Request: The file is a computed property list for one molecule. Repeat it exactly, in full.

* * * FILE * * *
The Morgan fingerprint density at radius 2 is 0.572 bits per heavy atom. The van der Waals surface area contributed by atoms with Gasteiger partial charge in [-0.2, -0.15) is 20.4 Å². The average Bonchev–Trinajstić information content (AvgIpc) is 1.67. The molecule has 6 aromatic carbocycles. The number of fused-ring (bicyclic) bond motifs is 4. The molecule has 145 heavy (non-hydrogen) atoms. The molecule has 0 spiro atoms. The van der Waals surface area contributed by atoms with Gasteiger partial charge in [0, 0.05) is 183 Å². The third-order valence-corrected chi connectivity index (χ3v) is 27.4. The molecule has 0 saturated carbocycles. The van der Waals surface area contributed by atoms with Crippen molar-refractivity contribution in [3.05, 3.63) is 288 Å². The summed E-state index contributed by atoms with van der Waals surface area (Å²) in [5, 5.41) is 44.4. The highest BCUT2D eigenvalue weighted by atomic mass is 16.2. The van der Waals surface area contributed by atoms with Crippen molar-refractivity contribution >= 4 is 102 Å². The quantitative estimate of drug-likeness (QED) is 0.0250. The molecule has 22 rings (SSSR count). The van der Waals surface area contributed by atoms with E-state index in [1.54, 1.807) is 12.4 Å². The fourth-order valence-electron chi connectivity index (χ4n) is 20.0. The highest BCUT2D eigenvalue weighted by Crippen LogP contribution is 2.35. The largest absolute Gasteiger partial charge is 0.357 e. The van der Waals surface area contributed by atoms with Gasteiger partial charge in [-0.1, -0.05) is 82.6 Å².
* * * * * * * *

The Morgan fingerprint density at radius 2 is 0.572 bits per heavy atom. The van der Waals surface area contributed by atoms with Gasteiger partial charge in [-0.2, -0.15) is 20.4 Å². The average Bonchev–Trinajstić information content (AvgIpc) is 1.67. The molecule has 6 aromatic carbocycles. The number of fused-ring (bicyclic) bond motifs is 4. The molecule has 145 heavy (non-hydrogen) atoms. The molecule has 0 spiro atoms. The van der Waals surface area contributed by atoms with Gasteiger partial charge in [0, 0.05) is 183 Å². The third-order valence-corrected chi connectivity index (χ3v) is 27.4. The molecule has 0 saturated carbocycles. The van der Waals surface area contributed by atoms with Crippen molar-refractivity contribution in [3.05, 3.63) is 288 Å². The summed E-state index contributed by atoms with van der Waals surface area (Å²) in [5, 5.41) is 44.4. The highest BCUT2D eigenvalue weighted by atomic mass is 16.2. The van der Waals surface area contributed by atoms with Crippen molar-refractivity contribution >= 4 is 102 Å². The quantitative estimate of drug-likeness (QED) is 0.0250. The molecule has 22 rings (SSSR count). The van der Waals surface area contributed by atoms with E-state index in [1.54, 1.807) is 12.4 Å². The fourth-order valence-electron chi connectivity index (χ4n) is 20.0. The highest BCUT2D eigenvalue weighted by Crippen LogP contribution is 2.35. The largest absolute Gasteiger partial charge is 0.357 e. The van der Waals surface area contributed by atoms with Gasteiger partial charge in [-0.1, -0.05) is 82.6 Å².